cannabisnews.com: WA Court: Workers Can Be Fired Over Medical Pot
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WA Court: Workers Can Be Fired Over Medical Pot
Posted by CN Staff on June 09, 2011 at 14:09:57 PT
By Mike Baker, The Associated Press
Source: Associated Press 
Olympia, Wash. -- Medical marijuana patients can be fired from their jobs in Washington state even if they only use the drug outside the workplace, the Washington Supreme Court ruled Thursday.Justices said in their 7-1 decision that state law does not provide any employment protections for medical marijuana users and does not require companies to accommodate those patients.
The ruling stems from a 2007 lawsuit by a woman who was fired from TeleTech Customer Care Management in 2006 after her pre-employment drug screen came back positive. She had told the company she was an authorized medical marijuana patient, but the company's drug policy did not make an exception for medical marijuana.The woman is listed in court papers as Jane Roe to protect her identity.State law only makes one reference to the workplace, saying that employers are not required to accommodate the use of medical marijuana on site. The woman argued that the law's wording implicitly requires employers to accommodate use outside the workplace.Justices disagreed, saying in the majority opinion that "the language of (the law) is unambiguous  it does not regulate the conduct of a private employer or protect an employee from being discharged because of authorized medical marijuana use."Justice Tom Chambers dissented, writing that it was unfortunate that Teletech's drug-screening policy doesn't take into consideration where the medical marijuana was used, whether it affects the employee's job performance or whether the company could accommodate an employee's medical use.He said the case shows that legislators need to review the law."To that end, I urge the Legislature to thoughtfully review and improve the act," Chambers wrote.Attorneys for both sides did not immediately return calls seeking comment Thursday.Source: Associated Press (Wire)Author: Mike Baker, The Associated PressPublished: June 9, 2011 Copyright: 2011 The Associated PressCannabisNews Medical Marijuana Archiveshttp://cannabisnews.com/news/list/medical.shtml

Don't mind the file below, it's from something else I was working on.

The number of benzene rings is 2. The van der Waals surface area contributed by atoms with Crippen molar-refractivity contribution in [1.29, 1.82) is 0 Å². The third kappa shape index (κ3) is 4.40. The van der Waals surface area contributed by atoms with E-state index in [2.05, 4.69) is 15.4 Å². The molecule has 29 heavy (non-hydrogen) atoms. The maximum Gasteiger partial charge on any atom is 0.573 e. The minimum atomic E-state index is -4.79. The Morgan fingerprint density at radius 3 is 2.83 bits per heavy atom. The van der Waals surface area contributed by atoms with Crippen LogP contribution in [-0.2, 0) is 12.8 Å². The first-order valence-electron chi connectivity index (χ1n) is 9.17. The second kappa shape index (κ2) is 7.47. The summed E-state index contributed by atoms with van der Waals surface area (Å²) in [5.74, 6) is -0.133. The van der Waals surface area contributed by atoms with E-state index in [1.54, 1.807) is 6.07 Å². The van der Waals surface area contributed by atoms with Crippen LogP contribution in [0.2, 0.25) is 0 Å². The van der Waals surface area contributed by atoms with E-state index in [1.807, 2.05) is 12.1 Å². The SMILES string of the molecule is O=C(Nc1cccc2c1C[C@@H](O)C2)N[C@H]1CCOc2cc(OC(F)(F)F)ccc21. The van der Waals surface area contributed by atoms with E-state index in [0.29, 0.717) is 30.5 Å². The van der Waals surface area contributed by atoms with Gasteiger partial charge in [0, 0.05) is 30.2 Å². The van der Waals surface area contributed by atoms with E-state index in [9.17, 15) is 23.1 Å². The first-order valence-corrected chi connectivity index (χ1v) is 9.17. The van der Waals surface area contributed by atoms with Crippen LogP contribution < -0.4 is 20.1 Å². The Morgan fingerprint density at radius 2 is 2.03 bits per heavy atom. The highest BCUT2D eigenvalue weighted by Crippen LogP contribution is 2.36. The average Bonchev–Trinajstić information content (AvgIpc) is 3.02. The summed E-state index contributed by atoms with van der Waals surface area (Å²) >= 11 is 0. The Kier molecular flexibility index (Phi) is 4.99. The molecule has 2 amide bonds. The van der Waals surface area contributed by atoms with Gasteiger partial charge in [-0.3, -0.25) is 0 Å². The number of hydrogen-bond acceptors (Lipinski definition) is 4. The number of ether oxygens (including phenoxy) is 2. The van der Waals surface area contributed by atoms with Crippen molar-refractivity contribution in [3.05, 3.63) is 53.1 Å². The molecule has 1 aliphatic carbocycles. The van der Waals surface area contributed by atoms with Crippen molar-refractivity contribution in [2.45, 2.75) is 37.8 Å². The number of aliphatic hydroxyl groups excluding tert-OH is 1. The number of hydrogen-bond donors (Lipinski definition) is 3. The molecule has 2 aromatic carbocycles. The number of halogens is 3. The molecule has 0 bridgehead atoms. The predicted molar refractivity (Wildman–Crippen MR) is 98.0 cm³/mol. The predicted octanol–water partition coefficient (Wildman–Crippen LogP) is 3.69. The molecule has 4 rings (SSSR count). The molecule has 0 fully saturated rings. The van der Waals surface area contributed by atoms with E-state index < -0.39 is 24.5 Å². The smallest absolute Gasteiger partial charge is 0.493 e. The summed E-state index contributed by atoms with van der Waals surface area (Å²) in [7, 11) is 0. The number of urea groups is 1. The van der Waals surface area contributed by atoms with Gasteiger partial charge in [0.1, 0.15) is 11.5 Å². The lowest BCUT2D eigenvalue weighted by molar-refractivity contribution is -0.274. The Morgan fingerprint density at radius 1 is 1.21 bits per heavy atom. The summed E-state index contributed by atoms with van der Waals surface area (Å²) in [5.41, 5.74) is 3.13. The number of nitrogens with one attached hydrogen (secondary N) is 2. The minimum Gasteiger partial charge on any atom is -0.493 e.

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Comment #5 posted by Hope on June 09, 2011 at 21:43:52 PT
spauldingstars5 (The answer to your first question
Justice Tom Chambers dissented, writing that it was unfortunate that Teletech's drug-screening policy doesn't take into consideration where the medical marijuana was used, whether it affects the employee's job performance or whether the company could accommodate an employee's medical use.He said the case shows that legislators need to review the law."To that end, I urge the Legislature to thoughtfully review and improve the act," Chambers wrote.
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Comment #4 posted by spauldingstars5 on June 09, 2011 at 18:41:44 PT:
I have a few questions about this case
First, I would like to know what the one Justice had to say and why they voted for her? 
Second, Of the other 7 Justices how many of them had taken at least one pill that day that was prescribed by a doctor? This woman's medical marijuana was prescribed by a doctor. Also, how many coworkers took a pill that day? Either before, during, or after work. 
This is un constitutional! This is not what our country was built on. This woman should get her job back with pay for all days lost. 
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Comment #3 posted by FoM on June 09, 2011 at 18:23:17 PT
JHarshaw
It's good to see you. The Welfare lines will keep on growing then. Throw them off of Welfare and we will have more homeless then we have already. I wish I could understand the logic in what they decided. 
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Comment #2 posted by JHarshaw on June 09, 2011 at 18:06:02 PT
unemployable
Greetings FoM et al.
 Does this mean that medical marijuana users in Wa. state, being "unemployable", are entitled to a government pension?Just a thought, peace and pot.
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Comment #1 posted by dongenero on June 09, 2011 at 15:10:18 PT
WA employment law
Is there anything in Washington's employment laws regarding firing of employees for issues not related to their employment?Could I fire any of my employees who are baseball players because I dislike baseball, though they may only play baseball in their off-time?Does state law provide employment protections for baseball enthusiasts?Insert whatever personal activity you like.
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